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About Ken Kurson
Ken Kurson penned the cover story for the Forbes 400 issue Fall 2000, getting ahead of the Internet schadenfreude trend in "Don't Weep for the Rich."
Prior to Esquire, Ken Kurson was a staff writer at Worth magazine, where he wrote the popular Advocate column (enjoying prominent placement on the back page), which addressed problems readers have with various investments. In February 1997, Kurson was named to TJFR's prestigious "30 Under 30" list of business journalists for the second year in a row.
Kurson is also a prolific freelance writer, penning everything from features for the New York Times to a recurring column about comic books in Spin to a money column aimed at young hip-hop fans in The Source. He writes frequently about politics, including editorials in Newsday and the Chicago Sun-Times and the New York Post. Kurson has written for Rolling Stone, Slate, Salon, Yahoo Internet Life, Civilization, Online Investor, the New York Times, the New York Times magazine, American Lawyer and Elle.
Ken Kurson was the founder of greenmagazine.com and Green Magazine, a personal finance site and magazine. Free from the jargon and get-rich-quickism of much of the mainstream financial press, Green was lauded far and wide, from USA Today to Cosmopolitan, from Wired to CNBC and MSNBC. The Chicago Tribune dubbed it "Long on humor and refreshingly free of Wall Street jargon" and both the Industry Standard and the New York Times ran substantial profiles of Kurson in 2000. This month (Jan 2001), Yahoo Internet Life magazine named Green to its list of "100 best websites for 2001," featured on its cover.
Doubleday published Ken Kurson's first book, The Green Magazine Guide to Personal Finance, in April 1998 by as its lead Spring paperback title. It enjoyed glowing reviews/mention in Worth, Wired, Playboy, Publishers Weekly, Detroit News, Salon.com and elsewhere. It was on Amazon.com's business bestseller list for more than a year after publication.
Ken Kurson has appeared hundreds of times on television and radio, including a four-year run as a paid weekly contributor on CNNfn. Dozens of appearances each on NPR, CNN, FOX, FOXNews, CNBC, MSNBC, ABC, KVI-Seattle, WXYT-Detroit, WJJD-Chicago, Bloomberg radio and TV, and CNNfn. From 1999 through 2001, Kurson appeared every Wednesday afternoon live from the Nasdaq in Times Square on YahooFinance Television. In Sept. 1998, he became a regular contributor to NPR's "Marketplace," for whom he wrote and performed commentary each month. He has appeared regularly on Fox's top-rated "Good Day New York" morning program, CNNfn's "Roundtable" and MSNBC as a guest commentator.
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When John and Aileen Crowley learned that their two youngest children had a rare and little understood genetic disorder, they didn't hope for miracles: they made them happen.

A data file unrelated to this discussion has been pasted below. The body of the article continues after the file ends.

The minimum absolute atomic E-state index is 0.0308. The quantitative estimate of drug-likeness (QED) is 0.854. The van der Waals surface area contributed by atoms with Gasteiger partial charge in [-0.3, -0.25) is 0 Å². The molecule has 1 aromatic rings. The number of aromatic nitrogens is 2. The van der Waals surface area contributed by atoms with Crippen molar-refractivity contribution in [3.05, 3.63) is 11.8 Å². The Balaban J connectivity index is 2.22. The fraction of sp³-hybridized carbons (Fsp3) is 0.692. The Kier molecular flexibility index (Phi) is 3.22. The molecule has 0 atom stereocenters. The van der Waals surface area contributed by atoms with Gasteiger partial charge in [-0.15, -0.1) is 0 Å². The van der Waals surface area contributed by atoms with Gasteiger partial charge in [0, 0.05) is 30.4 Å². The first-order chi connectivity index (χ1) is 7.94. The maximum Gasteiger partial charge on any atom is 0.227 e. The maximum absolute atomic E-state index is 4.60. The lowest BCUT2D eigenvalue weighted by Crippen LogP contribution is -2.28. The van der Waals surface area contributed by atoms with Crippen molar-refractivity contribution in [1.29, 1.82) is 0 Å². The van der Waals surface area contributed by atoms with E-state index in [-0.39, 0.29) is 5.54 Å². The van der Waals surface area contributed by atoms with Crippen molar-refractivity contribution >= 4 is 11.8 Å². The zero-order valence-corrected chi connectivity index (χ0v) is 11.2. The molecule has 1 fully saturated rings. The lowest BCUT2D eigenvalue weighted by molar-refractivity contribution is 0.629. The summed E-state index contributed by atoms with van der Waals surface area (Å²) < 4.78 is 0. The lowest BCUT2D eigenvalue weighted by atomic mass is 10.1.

In 1998, 15-month-old Megan and 4-month-old Patrick were diagnosed with Pompe disease, a rare and fatal neuromuscular disorder that affects only a few thousand children worldwide, usually leaving them with little to no muscle function, enlarged hearts, and severe difficulty breathing. The Crowleys were told to take their children home and "enjoy their short time together...there is nothing that can be done."
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In Chasing Miracles, John Crowley writes from his heart about how he and his wife set out to do "whatever it takes" against phenomenal odds to help Megan and Patrick first to survive, and then to thrive—and to keep their family, including oldest son John Jr., together and their marriage strong. He tells about learning to ask for help, about not losing faith, about coping with adversity, about the generosity and kindness of others, and, most importantly, about what it means to never, never quit.
As Aileen Crowley writes in her foreword, "This book is our family's attempt to share much of what we have learned, especially from our children, who have taught us more about life and love than we have ever taught them."
Now Faber has written the smartest, most innovative investment book to be published in years. Like Harvard Business School's famous case study method, each chapter is built around a story -- the story of how a stock was presented to the public. Then Faber extracts clear, easy-to-follow lessons and instructions on how readers can learn the stocks real story, just as he does everyday on CNBC. Readers learn not just how to pick the stocks they want to invest in, but how to avoid joining the "penguins" lining up for big losses. The Faber Report combines practical, down to earth investment advice with wild accounts of investor fraud, company misdeeds, and famous investors and banks that have led investors astray. A quantum leap beyond the usual investment books, The Faber Report is essential reading for anyone who wants to profit-bulls or bears.